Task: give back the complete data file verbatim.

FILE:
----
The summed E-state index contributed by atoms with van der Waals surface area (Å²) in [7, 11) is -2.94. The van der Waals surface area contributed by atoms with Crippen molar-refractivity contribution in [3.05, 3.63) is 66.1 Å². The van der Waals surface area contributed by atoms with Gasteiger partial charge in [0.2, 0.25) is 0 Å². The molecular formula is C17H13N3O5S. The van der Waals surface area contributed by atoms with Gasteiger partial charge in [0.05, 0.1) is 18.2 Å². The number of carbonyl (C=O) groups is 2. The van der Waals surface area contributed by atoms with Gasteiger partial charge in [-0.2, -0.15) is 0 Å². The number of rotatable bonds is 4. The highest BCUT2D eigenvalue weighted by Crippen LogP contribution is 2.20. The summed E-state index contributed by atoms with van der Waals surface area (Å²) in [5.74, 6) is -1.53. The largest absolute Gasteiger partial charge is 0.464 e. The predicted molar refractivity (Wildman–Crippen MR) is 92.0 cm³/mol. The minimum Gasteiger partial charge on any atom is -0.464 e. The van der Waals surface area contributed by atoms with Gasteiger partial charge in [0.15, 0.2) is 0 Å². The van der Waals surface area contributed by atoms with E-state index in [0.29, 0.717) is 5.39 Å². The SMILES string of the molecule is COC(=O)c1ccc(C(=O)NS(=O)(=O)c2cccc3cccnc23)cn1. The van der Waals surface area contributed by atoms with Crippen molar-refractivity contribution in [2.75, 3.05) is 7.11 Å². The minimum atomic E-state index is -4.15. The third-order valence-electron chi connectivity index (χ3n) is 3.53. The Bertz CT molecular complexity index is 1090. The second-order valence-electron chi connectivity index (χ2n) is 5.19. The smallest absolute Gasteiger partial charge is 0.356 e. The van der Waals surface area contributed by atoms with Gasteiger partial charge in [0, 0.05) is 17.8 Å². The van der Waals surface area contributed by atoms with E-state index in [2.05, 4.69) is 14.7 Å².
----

The summed E-state index contributed by atoms with van der Waals surface area (Å²) in [7, 11) is -2.94. The van der Waals surface area contributed by atoms with Crippen molar-refractivity contribution in [3.05, 3.63) is 66.1 Å². The van der Waals surface area contributed by atoms with Gasteiger partial charge in [0.2, 0.25) is 0 Å². The molecular formula is C17H13N3O5S. The van der Waals surface area contributed by atoms with Gasteiger partial charge in [0.05, 0.1) is 18.2 Å². The number of carbonyl (C=O) groups is 2. The van der Waals surface area contributed by atoms with Gasteiger partial charge in [-0.2, -0.15) is 0 Å². The number of rotatable bonds is 4. The highest BCUT2D eigenvalue weighted by Crippen LogP contribution is 2.20. The summed E-state index contributed by atoms with van der Waals surface area (Å²) in [5.74, 6) is -1.53. The largest absolute Gasteiger partial charge is 0.464 e. The predicted molar refractivity (Wildman–Crippen MR) is 92.0 cm³/mol. The minimum Gasteiger partial charge on any atom is -0.464 e. The van der Waals surface area contributed by atoms with Gasteiger partial charge in [0.15, 0.2) is 0 Å². The van der Waals surface area contributed by atoms with E-state index in [0.29, 0.717) is 5.39 Å². The SMILES string of the molecule is COC(=O)c1ccc(C(=O)NS(=O)(=O)c2cccc3cccnc23)cn1. The van der Waals surface area contributed by atoms with Crippen molar-refractivity contribution in [2.75, 3.05) is 7.11 Å². The minimum atomic E-state index is -4.15. The third-order valence-electron chi connectivity index (χ3n) is 3.53. The Bertz CT molecular complexity index is 1090. The second-order valence-electron chi connectivity index (χ2n) is 5.19. The smallest absolute Gasteiger partial charge is 0.356 e. The van der Waals surface area contributed by atoms with Gasteiger partial charge in [0, 0.05) is 17.8 Å². The van der Waals surface area contributed by atoms with E-state index in [2.05, 4.69) is 14.7 Å².